1 Thessalonians 1:4-7

knowing, beloved brethren, your election by God.

For our gospel did not come to you in word only, but also in power, and in the Holy Spirit and in much assurance, as you know what kind of men we were among you for your sake.

And you became followers of us and of the Lord, having received the word in much affliction, with joy of the Holy Spirit,

so that you became examples to all in Macedonia and Achaia who believe.

knowing (v.4) = knowledge received by observation

brethren (v.4) = used here for all believers, without distinction of sex

election (v.4) — As I understand it, to be elect is to be chosen by God as the means of spreading the gospel. So, in the Old Testament, Israel was elect because the world was to be saved through that nation. Paul was elected to spread the Mystery. He, through the Holy Spirit, chose particular churches (in this case, the Thessalonians – see v.8) to hear, and then spread the word of God.  It’s not that God chooses some to be save and others not to be saved. All have the opportunity.

There are many verses that point to God’s election of Israel as His chosen people (e.g. Deuteronomy 7:6; Psalm 135:4; Amos 3:2; Romans 11:1-2, which also mentions foreknowledge). And yet ” they are not all Israel who are of Israel …” (Romans 9:6). All Israel was chosen by God and all were given His blessings and the opportunity (alone among the nations of the world) to be saved. All were elect, but not all were saved.

The Lord is not slack concerning His promise, as some count slackness, but is longsuffering toward us not willing that any should perish but that all should come to repentance (2 Peter 3:9). The word translated “willing” in that verse can also be translated “intending,” “planning,” or “determining.” So, if God is not determining or planning that any should perish, He cannot be choosing some for salvation and “not choosing” others.

our gospel (v.5) — the gospel given to Paul to preach to the Gentiles

word (v.5 and 6) = statement, Paul’s teaching.

power (v.5) — There is no word here about any miracles wrought among the Thessalonians. Rather, the power manifested was that associated with the preaching of the Word, or more specifically, the gospel of the grace of God, which Paul proclaimed. In v.5 he emphasizes, as he does in so many other places, that it was his gospel that had been proclaimed to them “in power, and in the Holy Spirit, and in much assurance.” — Stam, page 19.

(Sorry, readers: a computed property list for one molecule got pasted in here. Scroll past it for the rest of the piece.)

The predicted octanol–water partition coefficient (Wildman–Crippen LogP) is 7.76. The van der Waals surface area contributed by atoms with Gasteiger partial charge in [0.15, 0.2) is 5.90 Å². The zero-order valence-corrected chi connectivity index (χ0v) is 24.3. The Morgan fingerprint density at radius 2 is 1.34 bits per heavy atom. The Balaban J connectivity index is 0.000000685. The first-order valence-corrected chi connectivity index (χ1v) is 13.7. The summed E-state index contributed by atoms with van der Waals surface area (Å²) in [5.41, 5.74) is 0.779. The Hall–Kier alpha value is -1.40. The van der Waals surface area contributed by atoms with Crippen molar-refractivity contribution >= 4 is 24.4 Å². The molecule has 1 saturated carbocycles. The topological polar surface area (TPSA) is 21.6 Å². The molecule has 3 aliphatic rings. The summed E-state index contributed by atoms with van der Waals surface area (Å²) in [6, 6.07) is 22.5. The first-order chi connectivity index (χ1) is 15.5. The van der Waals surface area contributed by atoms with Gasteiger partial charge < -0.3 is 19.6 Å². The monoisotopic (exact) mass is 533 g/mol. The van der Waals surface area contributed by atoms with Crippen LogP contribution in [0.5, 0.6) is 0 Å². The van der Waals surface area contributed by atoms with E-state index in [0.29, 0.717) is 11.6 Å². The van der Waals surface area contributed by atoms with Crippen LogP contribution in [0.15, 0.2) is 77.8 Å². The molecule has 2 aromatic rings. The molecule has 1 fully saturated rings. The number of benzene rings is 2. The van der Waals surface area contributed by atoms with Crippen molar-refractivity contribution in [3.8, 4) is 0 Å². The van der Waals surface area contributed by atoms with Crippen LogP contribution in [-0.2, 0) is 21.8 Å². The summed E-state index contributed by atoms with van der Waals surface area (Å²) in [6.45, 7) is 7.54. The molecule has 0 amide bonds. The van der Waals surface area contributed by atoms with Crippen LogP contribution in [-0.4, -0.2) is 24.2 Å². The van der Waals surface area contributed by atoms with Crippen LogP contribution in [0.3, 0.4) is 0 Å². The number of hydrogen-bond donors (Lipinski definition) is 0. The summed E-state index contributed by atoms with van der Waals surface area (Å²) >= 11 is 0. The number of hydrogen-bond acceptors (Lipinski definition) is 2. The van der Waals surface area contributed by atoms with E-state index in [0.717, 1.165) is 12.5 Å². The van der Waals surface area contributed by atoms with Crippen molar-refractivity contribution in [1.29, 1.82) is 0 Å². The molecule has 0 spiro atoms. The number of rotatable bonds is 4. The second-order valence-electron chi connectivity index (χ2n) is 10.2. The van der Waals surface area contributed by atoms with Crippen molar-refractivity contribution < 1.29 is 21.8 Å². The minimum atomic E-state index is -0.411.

and in the Holy Spirit (v.5) — with the sense of “even” or “so then” in the Holy Spirit

and in much assurance (v.5) — the sense is of “fullness,” or “full assurance,” with the “and” again having the sense of “even.” So … the word came to them in power, and that power was in the Holy Spirit and in the fullness of Holy Spirit power.

you know (v.5) = knowledge received by observation — they watched Paul and the others and knew what sort of men they were

what kind of men we were (v.5) — I think Paul is saying that their example was proof of the power the message had to change lives and their conduct under persecution was an example for the Thessalonians to follow when they were persecuted. — 1 Thessalonians 2:3-12.

followers (v.6) = imitators — 1 Corinthians 4:16; 11:1

Paul alone, besides Christ, says repeatedly, “Follow me” (see 1 Corinthians 4:16; 11:1; Philippians 3:17). This is because, unlike the twelve, he represented the glorified Lord in proclaiming a new program and a new message, namely “the dispensation of the grace of God” (Ephesians 3:2), and “the gospel of the grace of God” (Acts 20:24). These were committed to him “by revelation” to proclaim to others (Ephesians 3:1-3).

The Thessalonians believers had become followers of Paul, and thus of the glorified Lord, in three respects, as shown in vs. 6-8:

  1. They “received the Word” which Paul proclaimed (see “our gospel” in v.5).

  2. They endured “much affliction with joy of the Holy Spirit.”

  3. They in turn became examples of Christian faith and conduct to all the believers in Macedonia, Achaia and beyond. — Stam, page 21.

affliction (v.6) — The believers were persecuted for their faith, as Paul had been when he was ministering in Thessalonica (1 Thessalonians 2:14; 3:3; 2 Thessalonians 1:4

joy of the Holy Spirit (v.6) — joy as a fruit of the Spirit (Galatians 5:22; Romans 14:17)

Macedonia (v.7) — the northern province of Greece

Achaia (v.7) — the southern province of Greece

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